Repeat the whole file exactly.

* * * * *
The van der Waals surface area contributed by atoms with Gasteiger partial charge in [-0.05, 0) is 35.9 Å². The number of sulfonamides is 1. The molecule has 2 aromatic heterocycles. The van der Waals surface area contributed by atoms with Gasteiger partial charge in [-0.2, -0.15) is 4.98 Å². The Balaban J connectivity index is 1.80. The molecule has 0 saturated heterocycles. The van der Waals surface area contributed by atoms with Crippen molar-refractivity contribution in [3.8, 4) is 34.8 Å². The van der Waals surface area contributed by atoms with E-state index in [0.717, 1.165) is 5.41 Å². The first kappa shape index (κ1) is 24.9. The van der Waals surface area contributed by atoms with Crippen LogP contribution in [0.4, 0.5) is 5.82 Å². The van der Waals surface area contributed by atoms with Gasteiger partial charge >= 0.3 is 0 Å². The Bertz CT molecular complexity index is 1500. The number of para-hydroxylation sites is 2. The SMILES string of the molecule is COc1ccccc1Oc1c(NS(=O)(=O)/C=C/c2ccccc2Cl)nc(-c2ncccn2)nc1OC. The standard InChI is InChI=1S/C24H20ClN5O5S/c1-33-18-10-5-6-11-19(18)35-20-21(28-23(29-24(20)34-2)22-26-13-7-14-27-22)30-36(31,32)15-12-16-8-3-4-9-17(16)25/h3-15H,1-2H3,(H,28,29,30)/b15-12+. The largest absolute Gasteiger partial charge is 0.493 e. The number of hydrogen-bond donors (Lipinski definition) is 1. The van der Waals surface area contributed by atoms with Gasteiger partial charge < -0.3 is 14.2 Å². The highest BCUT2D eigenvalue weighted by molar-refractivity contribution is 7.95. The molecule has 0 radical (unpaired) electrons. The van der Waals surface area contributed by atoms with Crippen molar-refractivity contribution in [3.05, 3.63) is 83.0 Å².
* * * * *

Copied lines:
The van der Waals surface area contributed by atoms with Gasteiger partial charge in [-0.05, 0) is 35.9 Å². The number of sulfonamides is 1. The molecule has 2 aromatic heterocycles. The van der Waals surface area contributed by atoms with Gasteiger partial charge in [-0.2, -0.15) is 4.98 Å². The Balaban J connectivity index is 1.80. The molecule has 0 saturated heterocycles. The van der Waals surface area contributed by atoms with Crippen molar-refractivity contribution in [3.8, 4) is 34.8 Å². The van der Waals surface area contributed by atoms with E-state index in [0.717, 1.165) is 5.41 Å². The first kappa shape index (κ1) is 24.9. The van der Waals surface area contributed by atoms with Crippen LogP contribution in [0.4, 0.5) is 5.82 Å². The van der Waals surface area contributed by atoms with Gasteiger partial charge >= 0.3 is 0 Å². The Bertz CT molecular complexity index is 1500. The number of para-hydroxylation sites is 2. The SMILES string of the molecule is COc1ccccc1Oc1c(NS(=O)(=O)/C=C/c2ccccc2Cl)nc(-c2ncccn2)nc1OC. The standard InChI is InChI=1S/C24H20ClN5O5S/c1-33-18-10-5-6-11-19(18)35-20-21(28-23(29-24(20)34-2)22-26-13-7-14-27-22)30-36(31,32)15-12-16-8-3-4-9-17(16)25/h3-15H,1-2H3,(H,28,29,30)/b15-12+. The largest absolute Gasteiger partial charge is 0.493 e. The number of hydrogen-bond donors (Lipinski definition) is 1. The van der Waals surface area contributed by atoms with Gasteiger partial charge < -0.3 is 14.2 Å². The highest BCUT2D eigenvalue weighted by molar-refractivity contribution is 7.95. The molecule has 0 radical (unpaired) electrons. The van der Waals surface area contributed by atoms with Crippen molar-refractivity contribution in [3.05, 3.63) is 83.0 Å².